So now you are interested in proposing Big Data projects, but are skeptical about getting business excited about yet another IT project? Somehow the business did not want to talk about data integration, data quality and master data management despite all the homework you did to propose a plan of action? Enter sentiment analysis.
Torrance Mayberry from, a Global 500 Financial Services firm headquartered in Australia, told me that, all of a sudden, his plan on information management and Big Data is grabbing the attention of the business executives including general managers and the C-level. He told me that there has been a renewed interest in revisiting data-related investments because of the shared vocabularies associated with sentiment analysis that they are embarking upon leveraging data integration and text analytics from social media data. All of a sudden he can get business executives excited about customer sentiment, behaviors and psychographics with dashboards and graphs across the geography.
Business leaders are keen on understanding how and why customers are behaving in certain ways and course-correcting their strategies and operational plans based on up-to-the minute information. Instead of just looking at the national level, business executives need to know how certain types of products are performing including the location of customers who are responding, which branches are doing better than others, what on-line interactions these customers (especially high net worth individuals) are having and how their support representatives have been responding to specific customers. The ability to harness locational and other data from iPad, Blackberries, and other mobile devices via Twitter and Facebook is part of their Big Data strategy. The key is “sentiment” – negative, neutral or positive.
Complaints, feedback, or compliments? What about new ideas and recommendations that nobody could ever have imagined not only to improve the analytics but also to streamline business operations based on the candid opinions of the customers? One customer may like the bank but does not think that their offerings are optimized to their preferences. Another customer could find those cross-sell and upsell offers right on the money but the interactions with companies may not have been optimal. By connecting sentiments to Big Data strategy, Torrance is putting the information management agenda at the forefront of the company growth and innovation.
Organizations traditionally relied on surveys and ad-hoc feedback to understand customer and partner sentiments, but these alone are no longer sufficient to capture emerging trends and hidden insights that cannot be modeled before the actual events occur. Your executives may be wondering why certain approaches do not seem to work for your organization the way it seems to work for your competitors. Are we leveraging every piece of information and reach you can from customer and partner interactions? What specific product capabilities are troubling your users? Even with a great strategy and plan, without the right data that gives you the best of transaction and interaction worlds, your efforts could have been a shot in the dark up to this point. The good news is that Big Data and sentiment analysis are not some brand new “projects” that you need to start from the scratch. Big Data and sentiment analysis projects can actually give a shot in the arm for those projects that were important but really could not gain momentum previously.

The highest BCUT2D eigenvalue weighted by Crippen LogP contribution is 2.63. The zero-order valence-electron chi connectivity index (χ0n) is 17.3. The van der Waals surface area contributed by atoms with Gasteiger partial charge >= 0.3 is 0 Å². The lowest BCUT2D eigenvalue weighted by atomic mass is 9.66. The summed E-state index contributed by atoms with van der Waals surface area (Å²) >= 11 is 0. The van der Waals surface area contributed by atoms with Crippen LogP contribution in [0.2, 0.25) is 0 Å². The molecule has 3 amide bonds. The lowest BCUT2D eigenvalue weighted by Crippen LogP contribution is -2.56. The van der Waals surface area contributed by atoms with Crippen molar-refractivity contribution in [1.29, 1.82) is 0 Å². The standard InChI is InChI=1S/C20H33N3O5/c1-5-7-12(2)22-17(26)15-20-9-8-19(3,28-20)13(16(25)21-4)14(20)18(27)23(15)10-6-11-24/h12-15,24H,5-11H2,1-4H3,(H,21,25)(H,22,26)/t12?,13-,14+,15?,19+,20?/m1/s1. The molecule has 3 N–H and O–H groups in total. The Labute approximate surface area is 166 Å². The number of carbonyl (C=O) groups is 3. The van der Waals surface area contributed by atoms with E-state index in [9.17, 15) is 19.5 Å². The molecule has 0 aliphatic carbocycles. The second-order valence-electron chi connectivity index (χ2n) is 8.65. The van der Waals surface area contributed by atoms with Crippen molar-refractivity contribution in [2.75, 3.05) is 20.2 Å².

If your social media strategy so far has been isolated and in the customer support or branding departments outside of the data strategy and information management realm, it may be a great time for you to rethink and even interview some of your business counterparts to understand how you can link the existing rich sources of transaction data with social and interaction data to uncover sentiments which are having direct impact to your business.
By the way, if you interested in the media sentiments on Informatica 9.1 for Big Data check out the following selected list of coverage on our launch and recent moves around Big Data.
- Chris Kanaracus of IDG News, “Informatica Adds Support for ‘Big Data,’ Hadoop”
- Doug Henschen of InformationWeek, “Big Data: Informatica Tackles The High-Velocity Problem”
- Joshua Brown of The Christian Science Monitor ‘Big Data’ hitsWall Street”
- Joyce Wells of DBTA, “Informatica 9.1 Platform is Designed for Big Data Integration, With Support for Social Data and Hadoop”
- J. Bonasia of INVESTOR’S BUSINESS DAILY, “Informatica CTO Sees Big Profit In Big Data”
- Mike Vizard of ITBusinessEdge, “A Need for Big Data Speed”
- Sayantani Ghosh of Reuters, “Analysis: Crunching Big Data more than a byte-sized bet”
- Vangie Beal of Enterprise Apps Today “Informatica Overhauls Data Integration Platform for Big Data and Social Media”